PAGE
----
Halloween is my favorite. I can't even refer to it as a "holiday" or "day" because it's just too epic. Dressing up! Candy! Running around the neighborhood in the dark, going from one friendly neighbor's door to another. Everything about Halloween is awesome.
Of course, there is the dark side to Halloween: ghosts (see yesterday's post for a true ghost story), a certain episode of Little House on the Prairie that still gives me nightmares, freaky slasher movies like Friday the 13th and The Shining.
There IS one time when it is acceptable to be a slasher.
If you are an author in the process of revising a novel, slash away. The pen IS your sword. Cut those red shirts to bits. Hack off that story-line. No knife or razor-sharp fingernail necessary. All you need is a pencil and your delete key.
I'm really excited to be sharing Halloween with Slasher Elisabeth Dahl. Elisabeth's middle grade novel GENIE WISHES came out earlier this year. She's guest blogging today, our first guest blogger of the KILL YOUR DARLINGS series!
Leave a comment on this post for a chance to win your own signed copy of GENIE WISHES. The contest will stay open until Sunday, 9 PM Eastern. (Contest for U.S. readers only.)
|You can find Elisabeth Dahl at her website.|
The Final Form
In 2009, I wrote my first book-length manuscript. Called Genie Wishes: Girl Blogger, it followed a fifth-grade girl named Genie Haddock Kunkle through the second half of her fifth-grade year, beginning with her January election as class blogger.
On one hand, this was a school story, full of history lessons, cafeteria exchanges, and cringe-worthy “health” classes. But the manuscript also dealt with a family crisis. In the second half of the book, Genie’s father received word that Genie’s bipolar mother, who’d left the family several years earlier and moved to California, was off her meds and in trouble. Genie’s father flew west to help locate her and get her stabilized again.
That was the original story, at least. By the time the book was published, in April 2013, Genie Wishes had gained 16,000 words and about 20 line drawings. It had expanded to cover Genie’s whole fifth-grade year. But it had lost both a subtitle (Girl Blogger) and a subplot: the family crisis.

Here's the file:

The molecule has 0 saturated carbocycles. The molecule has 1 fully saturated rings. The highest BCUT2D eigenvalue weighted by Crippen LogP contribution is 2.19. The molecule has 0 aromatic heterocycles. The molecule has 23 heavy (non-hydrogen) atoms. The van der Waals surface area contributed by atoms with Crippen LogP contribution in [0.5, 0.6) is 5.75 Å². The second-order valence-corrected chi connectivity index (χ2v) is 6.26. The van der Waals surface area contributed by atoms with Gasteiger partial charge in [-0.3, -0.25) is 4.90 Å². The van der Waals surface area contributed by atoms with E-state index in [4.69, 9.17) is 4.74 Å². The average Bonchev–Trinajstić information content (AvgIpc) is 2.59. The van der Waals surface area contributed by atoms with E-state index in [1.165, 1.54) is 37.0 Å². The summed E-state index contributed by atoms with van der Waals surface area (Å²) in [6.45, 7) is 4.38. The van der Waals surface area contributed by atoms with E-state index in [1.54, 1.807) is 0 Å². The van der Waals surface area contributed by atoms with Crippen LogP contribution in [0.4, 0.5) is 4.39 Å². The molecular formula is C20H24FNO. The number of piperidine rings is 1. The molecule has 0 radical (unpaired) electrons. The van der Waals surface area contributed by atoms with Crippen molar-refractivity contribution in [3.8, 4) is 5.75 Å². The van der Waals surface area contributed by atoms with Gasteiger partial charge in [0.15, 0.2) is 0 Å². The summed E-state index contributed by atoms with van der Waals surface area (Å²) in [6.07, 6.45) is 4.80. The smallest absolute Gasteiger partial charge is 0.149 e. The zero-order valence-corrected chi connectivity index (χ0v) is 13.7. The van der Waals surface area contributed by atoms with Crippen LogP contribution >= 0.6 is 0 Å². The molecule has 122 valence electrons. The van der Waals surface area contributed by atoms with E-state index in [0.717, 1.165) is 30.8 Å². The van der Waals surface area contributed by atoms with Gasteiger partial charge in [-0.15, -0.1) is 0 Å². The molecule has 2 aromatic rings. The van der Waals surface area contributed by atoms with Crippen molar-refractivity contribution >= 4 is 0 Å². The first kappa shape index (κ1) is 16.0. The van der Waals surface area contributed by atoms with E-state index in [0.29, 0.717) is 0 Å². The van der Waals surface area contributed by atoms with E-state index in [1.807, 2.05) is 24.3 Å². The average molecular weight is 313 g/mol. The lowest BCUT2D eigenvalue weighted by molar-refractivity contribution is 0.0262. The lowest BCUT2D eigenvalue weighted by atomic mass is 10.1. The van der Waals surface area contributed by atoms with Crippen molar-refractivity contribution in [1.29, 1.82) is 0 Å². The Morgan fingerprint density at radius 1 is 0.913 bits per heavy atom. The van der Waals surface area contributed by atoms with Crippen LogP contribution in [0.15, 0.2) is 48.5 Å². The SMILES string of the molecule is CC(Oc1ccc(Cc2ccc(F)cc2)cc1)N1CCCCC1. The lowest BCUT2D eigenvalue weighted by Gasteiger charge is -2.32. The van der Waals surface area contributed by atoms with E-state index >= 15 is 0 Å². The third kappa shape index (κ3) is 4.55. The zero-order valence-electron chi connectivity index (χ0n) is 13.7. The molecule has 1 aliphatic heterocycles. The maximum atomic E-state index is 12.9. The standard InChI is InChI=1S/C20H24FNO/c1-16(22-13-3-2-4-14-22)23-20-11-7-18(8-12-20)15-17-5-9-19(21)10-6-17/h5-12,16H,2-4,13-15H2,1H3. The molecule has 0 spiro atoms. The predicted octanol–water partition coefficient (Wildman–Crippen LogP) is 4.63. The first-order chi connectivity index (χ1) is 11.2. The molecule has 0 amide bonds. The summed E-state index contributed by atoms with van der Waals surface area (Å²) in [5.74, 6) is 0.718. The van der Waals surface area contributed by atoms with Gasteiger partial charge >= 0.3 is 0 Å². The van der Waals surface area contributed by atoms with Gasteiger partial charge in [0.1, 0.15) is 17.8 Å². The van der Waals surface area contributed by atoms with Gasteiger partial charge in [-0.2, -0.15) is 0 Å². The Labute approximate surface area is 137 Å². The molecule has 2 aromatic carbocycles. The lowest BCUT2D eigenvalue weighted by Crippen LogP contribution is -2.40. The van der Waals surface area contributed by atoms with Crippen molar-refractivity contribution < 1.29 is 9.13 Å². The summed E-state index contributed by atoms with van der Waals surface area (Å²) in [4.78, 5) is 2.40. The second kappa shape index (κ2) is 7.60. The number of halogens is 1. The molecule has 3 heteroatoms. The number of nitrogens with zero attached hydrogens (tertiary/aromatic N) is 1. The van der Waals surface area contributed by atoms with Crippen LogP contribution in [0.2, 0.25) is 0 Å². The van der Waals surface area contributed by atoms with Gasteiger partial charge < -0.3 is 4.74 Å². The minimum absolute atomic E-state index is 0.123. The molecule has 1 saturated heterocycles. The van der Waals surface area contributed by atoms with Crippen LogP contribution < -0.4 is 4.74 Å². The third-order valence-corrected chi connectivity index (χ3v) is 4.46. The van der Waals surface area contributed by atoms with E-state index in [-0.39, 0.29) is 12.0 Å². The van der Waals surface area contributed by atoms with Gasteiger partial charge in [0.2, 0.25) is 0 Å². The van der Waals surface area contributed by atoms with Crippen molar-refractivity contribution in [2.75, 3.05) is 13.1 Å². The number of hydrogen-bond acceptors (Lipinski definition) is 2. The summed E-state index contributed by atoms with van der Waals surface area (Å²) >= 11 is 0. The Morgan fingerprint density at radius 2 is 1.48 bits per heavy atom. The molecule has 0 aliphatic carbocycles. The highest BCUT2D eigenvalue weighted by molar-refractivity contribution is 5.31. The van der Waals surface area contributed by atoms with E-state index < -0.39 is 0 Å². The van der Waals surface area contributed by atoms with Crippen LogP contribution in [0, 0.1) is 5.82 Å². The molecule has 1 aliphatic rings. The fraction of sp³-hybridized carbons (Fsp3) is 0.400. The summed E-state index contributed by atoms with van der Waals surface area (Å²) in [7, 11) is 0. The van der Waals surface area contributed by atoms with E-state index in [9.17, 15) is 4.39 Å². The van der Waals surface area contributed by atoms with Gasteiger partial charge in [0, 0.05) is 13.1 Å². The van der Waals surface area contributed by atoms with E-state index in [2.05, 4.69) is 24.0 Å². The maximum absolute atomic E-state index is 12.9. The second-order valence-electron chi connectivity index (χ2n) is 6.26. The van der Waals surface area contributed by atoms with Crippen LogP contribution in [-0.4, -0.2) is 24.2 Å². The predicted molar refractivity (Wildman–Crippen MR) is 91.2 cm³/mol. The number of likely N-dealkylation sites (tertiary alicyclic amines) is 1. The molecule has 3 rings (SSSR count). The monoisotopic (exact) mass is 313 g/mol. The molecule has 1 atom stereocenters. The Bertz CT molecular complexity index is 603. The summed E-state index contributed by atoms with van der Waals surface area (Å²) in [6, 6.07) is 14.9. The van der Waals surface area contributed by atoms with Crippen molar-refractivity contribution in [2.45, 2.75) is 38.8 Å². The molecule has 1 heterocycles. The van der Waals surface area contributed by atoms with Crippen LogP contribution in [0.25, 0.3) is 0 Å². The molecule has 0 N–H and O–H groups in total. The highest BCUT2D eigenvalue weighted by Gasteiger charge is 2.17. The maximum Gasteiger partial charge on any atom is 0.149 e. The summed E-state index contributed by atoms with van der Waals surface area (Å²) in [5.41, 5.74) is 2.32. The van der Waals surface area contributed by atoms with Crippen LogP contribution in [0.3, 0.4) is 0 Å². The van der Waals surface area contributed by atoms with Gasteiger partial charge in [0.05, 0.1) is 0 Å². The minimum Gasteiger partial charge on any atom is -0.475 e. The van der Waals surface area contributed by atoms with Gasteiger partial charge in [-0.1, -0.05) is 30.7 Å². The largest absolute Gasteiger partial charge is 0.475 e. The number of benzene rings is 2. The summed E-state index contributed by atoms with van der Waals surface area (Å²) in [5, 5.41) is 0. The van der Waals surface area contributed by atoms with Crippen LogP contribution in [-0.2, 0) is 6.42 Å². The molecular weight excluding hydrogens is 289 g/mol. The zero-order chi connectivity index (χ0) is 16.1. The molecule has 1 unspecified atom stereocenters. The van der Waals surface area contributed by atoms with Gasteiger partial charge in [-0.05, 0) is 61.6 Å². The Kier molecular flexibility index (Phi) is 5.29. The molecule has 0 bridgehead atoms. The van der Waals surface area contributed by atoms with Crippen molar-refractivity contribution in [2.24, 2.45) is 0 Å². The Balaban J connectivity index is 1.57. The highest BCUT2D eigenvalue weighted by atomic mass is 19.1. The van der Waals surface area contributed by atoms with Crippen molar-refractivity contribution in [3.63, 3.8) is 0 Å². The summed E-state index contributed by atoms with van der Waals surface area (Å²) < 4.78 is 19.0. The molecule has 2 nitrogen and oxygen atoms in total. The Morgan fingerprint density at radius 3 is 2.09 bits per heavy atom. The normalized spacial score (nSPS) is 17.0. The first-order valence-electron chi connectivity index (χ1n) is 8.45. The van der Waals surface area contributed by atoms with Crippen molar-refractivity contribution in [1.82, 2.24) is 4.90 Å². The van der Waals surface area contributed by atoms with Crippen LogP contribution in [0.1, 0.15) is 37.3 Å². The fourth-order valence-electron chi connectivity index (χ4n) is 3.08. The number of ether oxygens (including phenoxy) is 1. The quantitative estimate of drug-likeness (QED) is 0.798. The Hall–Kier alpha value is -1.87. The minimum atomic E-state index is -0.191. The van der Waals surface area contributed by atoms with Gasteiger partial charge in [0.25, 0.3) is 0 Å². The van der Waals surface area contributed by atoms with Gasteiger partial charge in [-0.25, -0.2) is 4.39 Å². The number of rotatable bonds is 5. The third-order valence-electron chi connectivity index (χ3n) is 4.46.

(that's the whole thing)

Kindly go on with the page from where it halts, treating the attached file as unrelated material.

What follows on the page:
The editorial team at Abrams—and my eventual editor in particular—expressed some interest in the book but believed that the family crisis storyline wasn’t working. They felt that the strengths of the story lay elsewhere. Having worked as an editor myself, I knew that sometimes authors didn’t see a manuscript’s ideal final form as well as an editor could. Editing your own manuscript was like cutting your own hair: You could do it, but the results might be lopsided. But a good editor could guide you through the necessary edits, leaving behind a more perfect final form.
So I was willing to at least try it the editor’s way. But I was worried. I’d always thought of the novel as seriocomic, with the mother crisis responsible for much of the serio- aspect. I worried that removing the mother storyline might reduce the book to a frothy confection.
But in fact, once the mother storyline came out (in the final version, the mother has died many years earlier), attention could shift to the other, more subtly serious issues that the book raises. The question of what you do when a friend decides to dump you. The question of how you deal with teasing. The issue of growing up at a pace that feels right for you. These topics had been more important to me than the mother storyline all along.
I still think of the mother sometimes. I remember the line drawing of her eventual reunion with Genie once she was back on her meds and stabilized. Their smiles were big and lovely. They might have been right for a different book. But they didn’t belong in this one.
Remember to leave a comment for a chance at an extra treat.
Happy haunting, from me and Tom B!
|Run for your TARDIS!|
I'm going as (classic) Dr. Who #4, Tom Baker...
|but I'm doing it girl-style.|